Take the 2-minute tour ×
Stack Overflow is a question and answer site for professional and enthusiast programmers. It's 100% free, no registration required.
Sphere() : theRadius(1.0)
{
}

Why is it preferable to have a constructor written with initializers (above) than a constructor that initializes the data members within its body (below)?

Sphere()
{
     theRadius = 1.0;
}
share|improve this question

8 Answers 8

up vote 14 down vote accepted

All members are initialised before entering the body of the constructor. If you don't provide an initialiser in the init list, then they're default constructed.

In your first example the following happens:

  • theRadius is initialised to 1.0

In your second example the following happens:

  • theRadius is initialised
  • 1.0 is copied to theRadius

With simple types like ints and floats this won't matter much. however if your members are objects with non-trivial constructors / copy constructors then it's a lot more efficient to use the initialisation list approach.

share|improve this answer
    
Answer is good, but I would also mention that there is also disadvantage of initializers in current C++ (I think they fixed it in C++0x where you can call other constructors). You may end up with duplicated initializer lists if you happen to have class with several constructors. Calling some common init function fixes this duplication but you lose efficiency. Another problem worth mentioning is (lack of) order of initialization - you must keep an eye on it when constructing objects with dependecies like initializing with reference to "parent" object. –  MaR Nov 26 '09 at 12:59
    
@MaR, I can live with the duplication if I have multiple constructors. Also there is no lack of order of initalisation. The order of initialisation is EXTREMELY well defined. Variables are always initialised in the order that they are declared in the class definition. This is mandated by the C++ standard. I can't remember the section number, but it's been quoted many times in asnwers in SO –  Glen Nov 26 '09 at 13:10
    
@Glen - that's why "lack of" is in parenthesis :o) There IS an order, but you must keep an eye on it(order is in class definition(different place!) and it's not syntax error), whereas non-initializer code is really explicit. –  MaR Nov 26 '09 at 13:36
    
@MaR, I see what you're saying now. however this quote "Another problem worth mentioning is (lack of) order of initialization" reads as if you're saying there is no order of initialization. Putting it in parenthesis doesn't mean what you meant it to mean –  Glen Nov 26 '09 at 13:45

If you don't initialize fields explicitly, the compiler will try to run the default constructor of them. If they don't have an accessible default constructor, your source code will fail to compile:

class Field {
public:
    Field(int x) {}
};
class Test {
    Field f;
public: 
    Test() {  // compiler error here. `Field` doesn't have default constructor.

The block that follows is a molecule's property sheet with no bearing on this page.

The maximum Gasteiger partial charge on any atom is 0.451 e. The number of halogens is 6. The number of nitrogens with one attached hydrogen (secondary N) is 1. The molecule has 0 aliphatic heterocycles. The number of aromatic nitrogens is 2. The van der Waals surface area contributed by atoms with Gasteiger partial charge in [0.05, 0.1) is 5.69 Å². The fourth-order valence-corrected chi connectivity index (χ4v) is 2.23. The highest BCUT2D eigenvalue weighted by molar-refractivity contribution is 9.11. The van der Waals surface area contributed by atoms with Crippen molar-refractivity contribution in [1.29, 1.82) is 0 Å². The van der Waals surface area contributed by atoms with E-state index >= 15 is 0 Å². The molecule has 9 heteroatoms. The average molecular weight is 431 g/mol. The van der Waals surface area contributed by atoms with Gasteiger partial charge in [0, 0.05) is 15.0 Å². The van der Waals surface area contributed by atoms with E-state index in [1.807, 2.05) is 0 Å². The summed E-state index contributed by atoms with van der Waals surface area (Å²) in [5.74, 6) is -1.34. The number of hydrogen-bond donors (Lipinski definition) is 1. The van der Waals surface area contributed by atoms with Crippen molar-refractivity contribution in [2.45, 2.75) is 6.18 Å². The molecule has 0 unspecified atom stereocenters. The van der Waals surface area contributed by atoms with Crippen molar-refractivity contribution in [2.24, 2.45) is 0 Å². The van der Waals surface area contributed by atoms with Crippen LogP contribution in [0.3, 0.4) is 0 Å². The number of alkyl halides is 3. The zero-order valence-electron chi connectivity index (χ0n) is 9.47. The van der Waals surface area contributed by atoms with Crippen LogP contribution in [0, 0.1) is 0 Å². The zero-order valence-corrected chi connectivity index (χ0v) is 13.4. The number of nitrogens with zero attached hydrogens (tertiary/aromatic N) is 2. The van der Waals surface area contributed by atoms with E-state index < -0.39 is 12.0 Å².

f = Field(10); 
    } 
};
int main ( ) {
    Test t;
}

If they do have a default constructor, you're calling it unnecessarily as you're calling another constructor of the field in the body.

share|improve this answer

A constructor is always called for object attributes before entering the constructor's body. If you don't specify a constructor yourself, the default one will be called, and operator= will be used later to change the value.

This may not be what you want. In particular, you can't change the value of a const attribute inside the constructor body. You have to use the init list.

share|improve this answer

Because otherwise the objects default constructor is called and then the value is set.

This would call only the string constructor

class Foo{
     std::string s;
     Foo() : s("Hello World"){}
}

Where as this:

class Foo{
     std::string s;
     Foo(){
         s = "Hello World";
     }
}

Would call the default string constructor and then set the value of the string to "Hello World"

share|improve this answer

As already said, for non-primitive types it makes a difference.

It's also the only way to initialise const member variables.

class MyClass
{
 const int x;
public: 
 MyClass(int x)
 {
  this->x=x;
 }
};

This should not compile.

share|improve this answer

Like others have said, it's more efficient to use the first form for types with non-trivial construction.

In addition, the first form gives you the ability to catch any exceptions thrown in the constructor of the member object (or base class) that is being initialized by using the function form of a try/catch block. e.g:

MyObject() : memberObject(...)
try {
  // my constructor
}
catch (...) {
  // catches exceptions in try block AND memberObject constructor
}

That's not missing a set of brackets. If you do put another set of brackets around the try/catch block it will not catch exceptions in the memberObject constructor, just the try block.

share|improve this answer

It is mainly used to initialize constants and reference variable since they can't be initialized in body of constructor.

share|improve this answer

This question/answer from C++ FAQ Lite may provide more explanation.

share|improve this answer

Your Answer

 
discard

By posting your answer, you agree to the privacy policy and terms of service.

Not the answer you're looking for? Browse other questions tagged or ask your own question.